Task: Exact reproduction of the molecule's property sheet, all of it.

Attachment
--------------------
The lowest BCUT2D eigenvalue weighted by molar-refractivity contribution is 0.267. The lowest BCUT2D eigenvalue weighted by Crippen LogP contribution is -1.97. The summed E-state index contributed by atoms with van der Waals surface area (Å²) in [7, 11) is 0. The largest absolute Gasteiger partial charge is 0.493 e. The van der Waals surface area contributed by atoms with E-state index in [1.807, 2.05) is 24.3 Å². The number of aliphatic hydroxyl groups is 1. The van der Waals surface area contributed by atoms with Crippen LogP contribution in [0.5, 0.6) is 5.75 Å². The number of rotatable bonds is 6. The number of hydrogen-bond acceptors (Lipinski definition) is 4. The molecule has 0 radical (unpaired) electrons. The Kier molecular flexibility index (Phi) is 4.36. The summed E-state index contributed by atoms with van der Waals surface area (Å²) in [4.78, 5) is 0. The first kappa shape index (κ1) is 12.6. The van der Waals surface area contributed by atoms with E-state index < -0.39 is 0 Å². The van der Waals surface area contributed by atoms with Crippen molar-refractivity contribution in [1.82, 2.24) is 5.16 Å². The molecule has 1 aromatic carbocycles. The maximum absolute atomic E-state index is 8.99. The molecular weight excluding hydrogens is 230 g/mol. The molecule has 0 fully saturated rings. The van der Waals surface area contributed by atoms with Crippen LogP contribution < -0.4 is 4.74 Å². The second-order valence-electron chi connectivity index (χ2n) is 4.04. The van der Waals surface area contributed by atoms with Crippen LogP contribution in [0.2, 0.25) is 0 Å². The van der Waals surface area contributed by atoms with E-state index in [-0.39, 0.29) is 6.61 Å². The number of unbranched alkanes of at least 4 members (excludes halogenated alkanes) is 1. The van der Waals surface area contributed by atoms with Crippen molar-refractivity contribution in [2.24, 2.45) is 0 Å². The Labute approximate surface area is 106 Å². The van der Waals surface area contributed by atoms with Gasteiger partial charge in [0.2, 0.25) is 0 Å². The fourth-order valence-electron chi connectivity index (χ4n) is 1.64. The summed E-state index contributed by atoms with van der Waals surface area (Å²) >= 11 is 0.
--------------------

The lowest BCUT2D eigenvalue weighted by molar-refractivity contribution is 0.267. The lowest BCUT2D eigenvalue weighted by Crippen LogP contribution is -1.97. The summed E-state index contributed by atoms with van der Waals surface area (Å²) in [7, 11) is 0. The largest absolute Gasteiger partial charge is 0.493 e. The van der Waals surface area contributed by atoms with E-state index in [1.807, 2.05) is 24.3 Å². The number of aliphatic hydroxyl groups is 1. The van der Waals surface area contributed by atoms with Crippen LogP contribution in [0.5, 0.6) is 5.75 Å². The number of rotatable bonds is 6. The number of hydrogen-bond acceptors (Lipinski definition) is 4. The molecule has 0 radical (unpaired) electrons. The Kier molecular flexibility index (Phi) is 4.36. The summed E-state index contributed by atoms with van der Waals surface area (Å²) in [4.78, 5) is 0. The first kappa shape index (κ1) is 12.6. The van der Waals surface area contributed by atoms with E-state index < -0.39 is 0 Å². The van der Waals surface area contributed by atoms with Crippen molar-refractivity contribution in [1.82, 2.24) is 5.16 Å². The molecule has 1 aromatic carbocycles. The maximum absolute atomic E-state index is 8.99. The molecular weight excluding hydrogens is 230 g/mol. The molecule has 0 fully saturated rings. The van der Waals surface area contributed by atoms with Crippen LogP contribution < -0.4 is 4.74 Å². The second-order valence-electron chi connectivity index (χ2n) is 4.04. The van der Waals surface area contributed by atoms with Crippen LogP contribution in [0.2, 0.25) is 0 Å². The van der Waals surface area contributed by atoms with E-state index in [-0.39, 0.29) is 6.61 Å². The number of unbranched alkanes of at least 4 members (excludes halogenated alkanes) is 1. The van der Waals surface area contributed by atoms with Crippen molar-refractivity contribution in [2.24, 2.45) is 0 Å². The Labute approximate surface area is 106 Å². The van der Waals surface area contributed by atoms with Gasteiger partial charge in [0.2, 0.25) is 0 Å². The fourth-order valence-electron chi connectivity index (χ4n) is 1.64. The summed E-state index contributed by atoms with van der Waals surface area (Å²) >= 11 is 0.